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A lovely move carves open the Whitehill defence and a through ball by Janczyk finds right back Greg Ross, who lobs the ball over the onrushing keeper to put Penicuik in front after 17 minutes.

Penicuik haven’t learned their lesson and John Hall finds himself through on the keeper who takes him out as Hall attempts to go past him.  A sending off in anything but a pre-season game and manager Lawson turns to the crowd telling nobody in particular that he would have “been going mental” that he hadn’t been sent off if it wasn’t a friendly.  Wayne McIntosh dispatches the penalty to put the teams back on level terms.

Almost immediately Lawson is going “mental” at a refereeing decision, but he doesn’t seem to see the irony.

The half ends with the teams all square in what has been an entertaining, competitive match.

Three substitutions at half time by Penicuik and it being their first game made the second half a bit more one-sided in favour of Welfare and they played some good stuff against a tiring Penicuik.  They banged in 3 goals in the space of 10 minutes with the completely unmarked McIntosh getting his second with a header from a corner  in 59 minutes and then seven minutes later, a long range effort from Darren McGlashan spins over the keeper’s grasp.  That man again Kerr Dodds completed the scoring in 67 minutes when he finished off a great passing move from Whitehill.

The mist got increasingly worse as the game progressed, but you could always hear Whitehill’s high pitched Wayne McIntosh complaining!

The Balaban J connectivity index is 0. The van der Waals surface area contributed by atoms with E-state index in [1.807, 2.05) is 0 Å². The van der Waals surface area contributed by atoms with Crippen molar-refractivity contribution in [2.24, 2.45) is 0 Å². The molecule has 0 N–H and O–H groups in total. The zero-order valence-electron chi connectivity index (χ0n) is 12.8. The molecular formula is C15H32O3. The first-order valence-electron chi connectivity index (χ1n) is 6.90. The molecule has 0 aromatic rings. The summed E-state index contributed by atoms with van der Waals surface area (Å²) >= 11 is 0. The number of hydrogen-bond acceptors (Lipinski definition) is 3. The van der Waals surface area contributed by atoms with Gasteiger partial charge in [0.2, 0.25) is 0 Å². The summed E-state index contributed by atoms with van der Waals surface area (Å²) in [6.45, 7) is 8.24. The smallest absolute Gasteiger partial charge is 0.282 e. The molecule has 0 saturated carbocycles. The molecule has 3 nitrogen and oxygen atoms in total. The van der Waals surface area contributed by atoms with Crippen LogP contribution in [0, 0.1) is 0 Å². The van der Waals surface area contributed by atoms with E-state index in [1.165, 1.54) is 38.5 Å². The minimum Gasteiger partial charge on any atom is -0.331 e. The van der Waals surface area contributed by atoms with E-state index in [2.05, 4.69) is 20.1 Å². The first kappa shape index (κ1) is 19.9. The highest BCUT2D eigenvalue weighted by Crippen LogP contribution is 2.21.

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Both teams still have players absent, but Whitehill are shaping up well for the new season and Penicuik look like they have achieved a coup with the signing of the classy Janczyk.  Sad to see the perennially injured Penicuik striker Ryan McCallum not fit enough to take part.

Full Time: Whitehill Welfare 5 Penicuik Athletic 2.

Admission: £5

Whitehill Welfare: Young; McDiarmid (Trialist), McKenzie, W.Kidd, Thom; Hall, McGlashan, A.Kidd, Manson (Trialist); Dodds, McIntosh.

Penicuik Athletic: Trialist, Ross, Cunnison, Young, Dickson (Bunyan45), Burrell (Trialist B), Jancyzk, Lister, McCulloch, Killin (Trialist A 45), Montgomery.

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Kelis in Glasgow: Hungry for Success?

Kelis at the O2 ABC, Glasgow, 3o June 2014.

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Kelis Rogers born August 21, 1979 better known as simply, Kelis. In the midst of this gig, she talks about her first appearance in this part of the world in 1999, while she was still a teenager. A bloke from the crowd shouts out that he was there and that she played Smells Like Teen Spirit at that early concert. After a brief chat with the bloke, she speaks to the band, I think trying to see if they could play that again and seems genuinely disappointed that they don’t know it well enough. Kelis isn’t your common or garden pop star.